Trigger Warning: This birth story contains details of instrumental delivery, haemorrhage, tearing, induction and postnatal depression. If you are triggered by these topics you may wish to skip this blog or read it once you have support available. If you are seeking support for your birth trauma, you may wish to contact our Peer Support Service.
Trigger Warning: Induction, Ventouse Delivery, Episiotomy, 3b Tear, Secondary Postpartum Haemorrhage, Hysteroscopy, D & C, Fissure
I had what I thought to be a low-risk pregnancy until 35 weeks gestation when my foot slipped on the tiles in the bathroom and my baby bump hit the basin. I didn’t think much of it but I called the Maternity Unit and they told me to come in for some monitoring and tests and it turned out the fall had caused baby James’ blood to get into my blood and this scored me an induction at 39 weeks.
At 39 weeks I had an induction with the balloon in the evening and was so excited the next day to have my baby but when they checked my cervix it was shut for business so I went home a bit sad and felt like my body had failed. I wish someone had told me that the balloon induction doesn’t always successfully dilate the cervix. Then at 4 pm I returned to the hospital and had the Cervidil inserted and was told I may experience some cramping overnight. I wasn’t really cramping much so at that point I was expecting the Cervidil may also not dilate my cervix.
Then at 7 pm I started cramping and at 8 pm asked for Temazepam to get some sleep. The cramps were getting pretty intense so I asked for some Panadeine Forte and the midwife said to let us know if the pain gets worse “… we don’t want you to have your baby on the ward”. The cramps were actually contractions, lasting 1 minute and coming every 2-3 minutes. I was transferred to Birth Suite at 10 pm and the Midwife said she could feel a head. This was an absolute whirlwind for my mind as only that day my body had not dilated with the balloon and the cervix was very much shut at 4 pm and I had also had Temazepam on board.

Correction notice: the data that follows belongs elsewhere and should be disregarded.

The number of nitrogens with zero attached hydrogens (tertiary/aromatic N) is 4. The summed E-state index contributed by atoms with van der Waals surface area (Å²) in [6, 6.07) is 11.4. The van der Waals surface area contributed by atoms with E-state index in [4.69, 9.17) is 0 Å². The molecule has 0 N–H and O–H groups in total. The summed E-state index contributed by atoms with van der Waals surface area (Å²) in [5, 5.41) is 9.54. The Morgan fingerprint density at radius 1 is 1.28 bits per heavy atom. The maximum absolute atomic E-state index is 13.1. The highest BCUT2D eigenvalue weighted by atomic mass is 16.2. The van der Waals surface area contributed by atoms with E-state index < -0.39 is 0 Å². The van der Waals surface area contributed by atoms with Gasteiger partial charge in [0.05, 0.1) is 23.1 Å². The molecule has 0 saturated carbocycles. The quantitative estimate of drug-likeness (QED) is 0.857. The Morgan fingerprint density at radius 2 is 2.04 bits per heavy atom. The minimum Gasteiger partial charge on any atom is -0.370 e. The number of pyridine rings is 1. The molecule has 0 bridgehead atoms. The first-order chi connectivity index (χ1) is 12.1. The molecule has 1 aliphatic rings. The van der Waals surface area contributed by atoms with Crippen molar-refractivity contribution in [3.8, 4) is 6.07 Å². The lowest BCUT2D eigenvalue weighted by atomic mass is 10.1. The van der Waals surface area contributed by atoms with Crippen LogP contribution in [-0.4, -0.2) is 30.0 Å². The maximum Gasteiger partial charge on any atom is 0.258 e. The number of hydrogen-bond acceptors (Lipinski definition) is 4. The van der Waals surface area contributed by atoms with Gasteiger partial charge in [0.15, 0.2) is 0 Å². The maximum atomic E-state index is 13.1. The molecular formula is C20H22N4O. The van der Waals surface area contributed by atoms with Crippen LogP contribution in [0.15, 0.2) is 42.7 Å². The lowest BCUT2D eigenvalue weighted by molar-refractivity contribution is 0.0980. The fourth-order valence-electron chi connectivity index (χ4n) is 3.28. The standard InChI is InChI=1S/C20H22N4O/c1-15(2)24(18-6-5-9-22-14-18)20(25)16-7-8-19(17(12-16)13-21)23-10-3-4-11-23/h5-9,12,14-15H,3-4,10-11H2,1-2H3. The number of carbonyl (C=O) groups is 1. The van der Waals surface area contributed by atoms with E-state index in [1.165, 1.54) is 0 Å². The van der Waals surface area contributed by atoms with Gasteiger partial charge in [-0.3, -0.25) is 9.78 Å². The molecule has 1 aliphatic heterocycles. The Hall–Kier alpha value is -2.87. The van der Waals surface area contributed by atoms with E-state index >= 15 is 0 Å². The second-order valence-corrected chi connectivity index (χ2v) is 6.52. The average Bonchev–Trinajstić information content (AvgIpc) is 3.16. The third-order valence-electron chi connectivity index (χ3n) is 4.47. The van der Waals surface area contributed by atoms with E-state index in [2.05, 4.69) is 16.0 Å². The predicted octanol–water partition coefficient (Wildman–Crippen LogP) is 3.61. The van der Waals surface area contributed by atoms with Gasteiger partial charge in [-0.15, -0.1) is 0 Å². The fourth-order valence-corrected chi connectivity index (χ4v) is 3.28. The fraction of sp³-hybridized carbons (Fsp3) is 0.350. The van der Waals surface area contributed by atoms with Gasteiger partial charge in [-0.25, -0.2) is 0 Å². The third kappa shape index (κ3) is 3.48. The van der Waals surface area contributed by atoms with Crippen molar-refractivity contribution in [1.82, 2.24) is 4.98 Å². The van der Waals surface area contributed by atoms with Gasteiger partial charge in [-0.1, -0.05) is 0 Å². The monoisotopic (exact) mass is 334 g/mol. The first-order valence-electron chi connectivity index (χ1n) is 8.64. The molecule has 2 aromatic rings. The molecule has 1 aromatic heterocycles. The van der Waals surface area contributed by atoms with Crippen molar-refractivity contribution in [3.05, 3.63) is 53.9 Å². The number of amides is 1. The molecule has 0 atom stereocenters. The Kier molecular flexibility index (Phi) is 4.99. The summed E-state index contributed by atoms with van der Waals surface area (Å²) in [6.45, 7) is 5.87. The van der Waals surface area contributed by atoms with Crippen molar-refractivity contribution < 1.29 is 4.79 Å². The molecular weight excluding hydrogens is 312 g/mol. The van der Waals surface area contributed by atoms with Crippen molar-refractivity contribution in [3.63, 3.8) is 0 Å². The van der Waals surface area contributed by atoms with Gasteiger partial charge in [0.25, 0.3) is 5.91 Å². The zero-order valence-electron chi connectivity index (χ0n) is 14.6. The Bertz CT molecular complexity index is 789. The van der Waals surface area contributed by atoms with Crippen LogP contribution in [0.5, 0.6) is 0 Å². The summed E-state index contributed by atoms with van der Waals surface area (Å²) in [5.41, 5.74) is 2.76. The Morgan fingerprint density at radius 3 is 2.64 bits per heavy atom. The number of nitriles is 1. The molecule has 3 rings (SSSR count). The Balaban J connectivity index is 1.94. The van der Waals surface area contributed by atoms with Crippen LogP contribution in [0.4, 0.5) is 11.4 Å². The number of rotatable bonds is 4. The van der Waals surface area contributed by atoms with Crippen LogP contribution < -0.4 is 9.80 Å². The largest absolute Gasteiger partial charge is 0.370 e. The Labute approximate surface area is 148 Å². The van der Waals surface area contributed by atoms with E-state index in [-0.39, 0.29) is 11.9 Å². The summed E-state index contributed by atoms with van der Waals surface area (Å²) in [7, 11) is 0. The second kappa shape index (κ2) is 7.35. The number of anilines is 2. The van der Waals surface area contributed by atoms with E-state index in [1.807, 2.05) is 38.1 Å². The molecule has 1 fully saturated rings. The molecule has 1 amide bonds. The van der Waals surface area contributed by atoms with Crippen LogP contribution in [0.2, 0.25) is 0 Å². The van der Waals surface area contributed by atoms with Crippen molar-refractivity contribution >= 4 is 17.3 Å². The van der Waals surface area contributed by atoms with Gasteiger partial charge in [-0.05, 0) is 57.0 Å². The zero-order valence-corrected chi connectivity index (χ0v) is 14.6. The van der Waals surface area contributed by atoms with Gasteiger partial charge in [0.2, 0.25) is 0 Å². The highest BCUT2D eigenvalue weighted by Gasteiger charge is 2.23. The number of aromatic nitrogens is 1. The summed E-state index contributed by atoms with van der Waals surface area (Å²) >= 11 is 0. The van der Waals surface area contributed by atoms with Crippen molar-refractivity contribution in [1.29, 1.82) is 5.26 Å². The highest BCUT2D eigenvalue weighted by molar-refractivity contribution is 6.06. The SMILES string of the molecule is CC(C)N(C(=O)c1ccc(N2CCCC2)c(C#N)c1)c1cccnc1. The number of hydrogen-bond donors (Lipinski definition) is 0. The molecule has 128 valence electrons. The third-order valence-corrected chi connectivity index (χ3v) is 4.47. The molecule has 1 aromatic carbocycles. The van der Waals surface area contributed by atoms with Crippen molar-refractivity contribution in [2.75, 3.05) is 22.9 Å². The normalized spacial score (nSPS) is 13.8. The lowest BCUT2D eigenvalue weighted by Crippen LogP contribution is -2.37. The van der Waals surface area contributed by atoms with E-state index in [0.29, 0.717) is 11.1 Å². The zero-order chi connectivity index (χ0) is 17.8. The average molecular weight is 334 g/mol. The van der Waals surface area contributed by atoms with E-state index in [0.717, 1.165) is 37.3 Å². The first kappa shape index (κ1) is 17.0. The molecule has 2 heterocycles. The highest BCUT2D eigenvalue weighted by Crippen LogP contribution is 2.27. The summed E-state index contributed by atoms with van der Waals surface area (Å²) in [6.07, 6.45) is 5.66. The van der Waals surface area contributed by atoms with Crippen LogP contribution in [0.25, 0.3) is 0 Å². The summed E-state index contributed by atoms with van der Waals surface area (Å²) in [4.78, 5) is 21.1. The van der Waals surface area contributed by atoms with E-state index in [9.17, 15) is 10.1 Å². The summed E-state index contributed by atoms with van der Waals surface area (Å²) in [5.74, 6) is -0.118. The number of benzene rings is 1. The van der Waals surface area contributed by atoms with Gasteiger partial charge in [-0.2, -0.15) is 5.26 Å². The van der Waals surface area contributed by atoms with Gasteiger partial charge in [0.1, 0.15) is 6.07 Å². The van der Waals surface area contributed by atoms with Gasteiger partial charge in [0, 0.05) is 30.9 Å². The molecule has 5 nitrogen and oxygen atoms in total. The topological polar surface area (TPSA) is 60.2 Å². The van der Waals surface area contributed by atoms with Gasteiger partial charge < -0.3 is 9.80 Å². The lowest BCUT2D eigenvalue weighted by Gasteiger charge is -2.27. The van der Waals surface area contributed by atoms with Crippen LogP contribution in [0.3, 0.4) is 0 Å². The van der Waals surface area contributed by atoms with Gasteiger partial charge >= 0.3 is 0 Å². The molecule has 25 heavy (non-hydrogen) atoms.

My response to the pain was to move and make some noise …. I just could not sit still…I felt a bit out of control. I got to 10 cm well but remember pushing for hours and begging for help and some hope. The obstetrician came in, up into stirrups I went, in/out urinary catheter, episiotomy and 4-5 pulls later on the ventouse and James was born with a large head hematoma and some skin missing on his head. Then the placenta was delivered fairly easily.
I was on cloud nine, so happy in the moment and high on love and oxytocin. I was informed I had torn and they would take me to theatre to get repaired (in my head… I was like no biggie, quite normal to hear women tearing from childbirth).
I asked the midwife if I could see my placenta as I had been told I had a marginal cord insertion on a third-trimester ultrasound and also I had a history of reduced fetal movements and some of James’s blood had gotten into mine. The midwife said she would make the placenta all pretty and then show me. For whatever reason, I never got to see my placenta and I understand maybe it was just a lapse in memory and or because I was in theatre getting repaired and missed my chance to see it but I really struggle that I never got to see it as it was actually found to be a rare Velamentouse Cord Insertion.